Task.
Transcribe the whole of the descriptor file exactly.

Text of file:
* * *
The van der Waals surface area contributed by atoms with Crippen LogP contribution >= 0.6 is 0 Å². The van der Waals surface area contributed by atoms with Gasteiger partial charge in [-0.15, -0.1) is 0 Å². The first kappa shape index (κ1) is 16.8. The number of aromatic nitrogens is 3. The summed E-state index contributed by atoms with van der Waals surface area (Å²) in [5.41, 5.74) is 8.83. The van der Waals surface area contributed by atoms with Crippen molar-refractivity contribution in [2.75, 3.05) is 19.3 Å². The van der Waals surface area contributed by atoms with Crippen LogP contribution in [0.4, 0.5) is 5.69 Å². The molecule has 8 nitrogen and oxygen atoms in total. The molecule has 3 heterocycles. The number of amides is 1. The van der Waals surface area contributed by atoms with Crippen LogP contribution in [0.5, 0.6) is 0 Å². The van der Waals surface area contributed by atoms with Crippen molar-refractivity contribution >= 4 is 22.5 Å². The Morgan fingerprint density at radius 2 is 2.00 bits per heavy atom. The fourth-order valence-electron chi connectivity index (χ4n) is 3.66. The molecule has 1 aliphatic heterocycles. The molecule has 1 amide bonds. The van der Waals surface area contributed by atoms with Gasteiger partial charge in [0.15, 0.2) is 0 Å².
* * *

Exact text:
The van der Waals surface area contributed by atoms with Crippen LogP contribution >= 0.6 is 0 Å². The van der Waals surface area contributed by atoms with Gasteiger partial charge in [-0.15, -0.1) is 0 Å². The first kappa shape index (κ1) is 16.8. The number of aromatic nitrogens is 3. The summed E-state index contributed by atoms with van der Waals surface area (Å²) in [5.41, 5.74) is 8.83. The van der Waals surface area contributed by atoms with Crippen molar-refractivity contribution in [2.75, 3.05) is 19.3 Å². The van der Waals surface area contributed by atoms with Crippen LogP contribution in [0.4, 0.5) is 5.69 Å². The molecule has 8 nitrogen and oxygen atoms in total. The molecule has 3 heterocycles. The number of amides is 1. The van der Waals surface area contributed by atoms with Crippen LogP contribution in [0.5, 0.6) is 0 Å². The van der Waals surface area contributed by atoms with Crippen molar-refractivity contribution >= 4 is 22.5 Å². The Morgan fingerprint density at radius 2 is 2.00 bits per heavy atom. The fourth-order valence-electron chi connectivity index (χ4n) is 3.66. The molecule has 1 aliphatic heterocycles. The molecule has 1 amide bonds. The van der Waals surface area contributed by atoms with Gasteiger partial charge in [0.15, 0.2) is 0 Å².